Though I don’t have any current students (that I know of) with Dyslexia, I thought this would be an informative presentation to attend. Lynn Godfriaux Maloy was our presenter for this session. Lynn herself has dyslexia.
She started out by explaining that students with dyslexia can read but it just takes it longer. It’s NOT low intelligence. They typically do better with oral instruction.
Students with dyslexia have difficulties with note and keyboard location, phonetic sounds, may include problems in score reading, and reduced music reading experience, notation patterns, repertoire. Experts don’t know what causes dyslexia. There are no blood tests, treatment, rehabilitation.
Dyslexia includes symptoms besides reading impairment such as Dysgraphia, Dysphasia, Fine coordination, ADHD and so on. The neural activity is in front of the brain, with increased activity in the right hemisphere. (Non-Dyslexia is in front and back of brain, increased activity in left hemisphere.)
There are a lot of myths with dyslexia. You can read about those myths in her handout: Dyslexia- identifying the invisible, and how teachers can help-1. The first one that she mentioned though surprised me because when I think of dyslexia this is exactly what I think of. Myth: Dyslexia is when people reverse letters. Truth: Some dyslexic readers reverse letters, but so do many inexperienced non-dyslexic readers. This is not a typical symptom.
You will find that students will actually have good progress in their lessons usually during primer and early levels but then it changes and it seems like they go backwards. They prefer to play by memory and their practice slacks off.
Sometimes dyslexia can be confused with vision issues or visa versa. Things to watch for would be focusing, eye tracking and looking ahead. Reading issues may be vision related rather than a reading issue. There had not been a correlation between an eye issue and dyslexia.
With this challenge there are also many gifts- Students with dyslexia are highly aware, they think in 3 dimensional, have vivid imaginations; thought is a reality. They have higher then normal intelligence and extraordinary abilities. Fine motor facilitates cross brain training. These wiring differences often lead to special strengths then more then make up for the challenges. When teaching staff reading here are some things to keep in mind as far as approach goes…
- Intervallic (recognizing difference between line and space- can’t always recognize)
- Acronym means rote memory- hard (4-5 different things to remember)
- Suzuki (works well- but reading usually introduces late and gets ignored)
Circle of 5th’s is hard because of interval relationships.
Solfege (looks like dew, ree,me fay, soul, law, tye, dew)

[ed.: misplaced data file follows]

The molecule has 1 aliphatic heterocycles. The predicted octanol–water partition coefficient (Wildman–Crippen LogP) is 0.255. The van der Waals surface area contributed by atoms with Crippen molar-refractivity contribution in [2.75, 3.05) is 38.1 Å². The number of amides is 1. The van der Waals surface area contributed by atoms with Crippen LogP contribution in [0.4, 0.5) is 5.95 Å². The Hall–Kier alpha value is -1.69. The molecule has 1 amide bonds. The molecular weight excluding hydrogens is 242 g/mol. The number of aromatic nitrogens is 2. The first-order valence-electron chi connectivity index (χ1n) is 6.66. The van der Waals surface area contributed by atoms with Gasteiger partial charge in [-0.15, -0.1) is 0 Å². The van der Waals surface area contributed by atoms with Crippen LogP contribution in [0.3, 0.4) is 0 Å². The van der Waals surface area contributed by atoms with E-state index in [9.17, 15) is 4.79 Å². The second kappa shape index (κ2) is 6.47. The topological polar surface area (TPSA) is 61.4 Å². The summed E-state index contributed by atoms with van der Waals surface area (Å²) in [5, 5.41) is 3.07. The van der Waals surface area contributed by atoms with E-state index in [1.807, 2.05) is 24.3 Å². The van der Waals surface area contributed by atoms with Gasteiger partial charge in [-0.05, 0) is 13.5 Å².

Can see intervals, keys etc on keyboard but not on sheet music.
For hints on simplifying reading, key signatures etc… see the handout: Dyslexia- identifying the invisible, and how teachers can help-1.
Because it’s not a diagnostic category in the special ed laws, many school professionals will say it doesn’t exist. (AWFUL!!!) While most dyslexia is a life long condition, it can be corrected ONLY if caught early enough and only in some cases. In order to get federal funding you have to concentrate on what they can’t do…
Some popular questions and the answers…
1.How do I approach parent if I suspect?
*Ask notice any reading issues at school?
*Work with student but be more forgiving..
2. How to tell whether a student is?
*Takes a period of time.
*Student more then willing to play by memory but not read.
*Student not playing at all.
3. Should I pursue a diagnosis if I suspect my child?
*Depends on severity and outside help. Can work with your child on your own if able. (Very expensive to go through diagnoses. School doesn’t like to diagnose for this reason- will refer you to a psychologist for you to spend $$)
Other question that were asked:
-Practicing tips? Rote, listen to recordings following with the score, YouTube, etc.
-Confusing hands? Play both hands even if one clef
-Would it help if score was larger? For moderate tempo it could help. But faster tempos not too much.
-Confusing line and space- teach only spaces, show notes on keyboard.
Think outside the box (may need to break theory ‘rules’)
Students with dyslexia are typically kinesthetic learners. Manipulative’s help. Hands on is good.
These are children who have been reading for awhile and are getting into more advanced pieces and things bottom out and get really difficult.
Thanks Lynn for an informative presentation on dyslexia!